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Bankruptcy and Closeout Isda

Bankruptcy and Closeout Isda

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Published by: api-1743401 on Sep 15, 2008
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Derivatives and Systemic Risk:Netting, Collateral, and Closeout
 Robert R. Bliss and George G. Kaufman
   F  e   d  e  r  a   l   R  e  s  e  r  v  e   B  a  n   k  o   f   C   h   i  c  a  g  o 
WP 2005-03
Derivatives and Systemic Risk:
Netting, Collateral, and Closeout
Robert R. Bliss
F. M. Kirby Chair in Business ExcellenceCalloway School of BusinessWake Forest UniversityandFederal Reserve Bank of Chicago(336) 758-5957rbliss@gsbalum.uchicago.edu and
George G. Kaufman
John F. Smith Professor of Finance and EconomicsLoyola University ChicagoandFederal Reserve Bank of Chicago(312) 915-7075gkaufma@luc.edu 10 May 2005JEL Classifications: G18, G28, G33The authors wish to thank participants at the Associazione Guido Carli and the
 Journal of Financial Stability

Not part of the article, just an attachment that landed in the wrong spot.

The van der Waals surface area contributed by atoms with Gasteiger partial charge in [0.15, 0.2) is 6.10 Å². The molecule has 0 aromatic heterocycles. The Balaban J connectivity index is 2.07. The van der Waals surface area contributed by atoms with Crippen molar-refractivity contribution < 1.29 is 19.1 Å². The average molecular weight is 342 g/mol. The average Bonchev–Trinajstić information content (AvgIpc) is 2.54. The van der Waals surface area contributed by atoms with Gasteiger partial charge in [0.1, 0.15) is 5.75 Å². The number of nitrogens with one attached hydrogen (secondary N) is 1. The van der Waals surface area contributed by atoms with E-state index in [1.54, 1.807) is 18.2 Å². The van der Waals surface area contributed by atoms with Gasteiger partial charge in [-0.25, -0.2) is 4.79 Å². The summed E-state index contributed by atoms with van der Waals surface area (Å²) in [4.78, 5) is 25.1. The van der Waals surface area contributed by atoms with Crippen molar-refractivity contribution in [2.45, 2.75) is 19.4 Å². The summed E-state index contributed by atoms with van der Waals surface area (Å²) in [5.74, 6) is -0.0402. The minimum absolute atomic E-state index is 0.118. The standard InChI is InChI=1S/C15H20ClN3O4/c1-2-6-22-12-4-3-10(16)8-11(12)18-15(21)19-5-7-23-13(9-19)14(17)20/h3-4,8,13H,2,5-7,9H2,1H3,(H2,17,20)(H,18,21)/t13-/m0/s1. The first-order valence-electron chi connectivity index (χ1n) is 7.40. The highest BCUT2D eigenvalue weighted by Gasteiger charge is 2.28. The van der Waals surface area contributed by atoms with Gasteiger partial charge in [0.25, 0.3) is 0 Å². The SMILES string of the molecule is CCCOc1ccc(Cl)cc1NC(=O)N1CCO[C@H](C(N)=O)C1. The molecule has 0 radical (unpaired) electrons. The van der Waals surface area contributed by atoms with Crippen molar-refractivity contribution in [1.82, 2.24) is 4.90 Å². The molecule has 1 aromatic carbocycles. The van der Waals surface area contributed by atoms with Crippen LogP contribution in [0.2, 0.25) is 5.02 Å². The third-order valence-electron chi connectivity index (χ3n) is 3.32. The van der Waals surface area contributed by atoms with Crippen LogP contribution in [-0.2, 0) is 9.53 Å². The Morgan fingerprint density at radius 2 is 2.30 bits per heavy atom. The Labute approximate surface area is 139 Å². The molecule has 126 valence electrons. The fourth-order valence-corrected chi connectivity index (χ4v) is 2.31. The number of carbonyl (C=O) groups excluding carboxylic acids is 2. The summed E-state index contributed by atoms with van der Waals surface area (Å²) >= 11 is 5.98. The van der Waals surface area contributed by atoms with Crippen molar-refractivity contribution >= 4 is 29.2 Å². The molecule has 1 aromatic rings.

conference on
 Derivatives and Financial Stability
at Luiss University(Rome) and in particular George Benston, our discussant, and at workshops at WakeForest University and the Federal Reserve Bank of Chicago for their helpful commentsand suggestions on earlier versions of this paper. We thank our research assistant, JustinWalter, for his diligent assistance. The views expressed in this paper do not necessarilyreflect those of the Federal Reserve Bank of Chicago or the Federal Reserve System.
Derivatives and Systemic Risk:
Netting, Collateral, and Closeout
In the U.S., as in most countries with well-developed securities markets, derivativesecurities enjoy special protections under insolvency resolution laws. Most creditors are“stayed” from enforcing their rights while a firm is in bankruptcy. However, manyderivatives contracts are exempt from these stays. Furthermore, derivatives enjoy nettingand close-out, or termination, privileges which are not always available to most othercreditors. The primary argument used to motivate passage of legislation granting theseextraordinary protections is that derivatives markets are a major source of systemic risk in financial markets and that netting and close-out reduce this risk. To date, theseassertions have not been subjected to rigorous economic scrutiny. This paper critically re-examines this hypothesis. These relationships are more complex than often perceived.We conclude that it is not clear whether netting, collateral, and/or close-out lead toreduced systemic risk, once the impact of these protections on the size and structure of the derivatives market has been taken into account.

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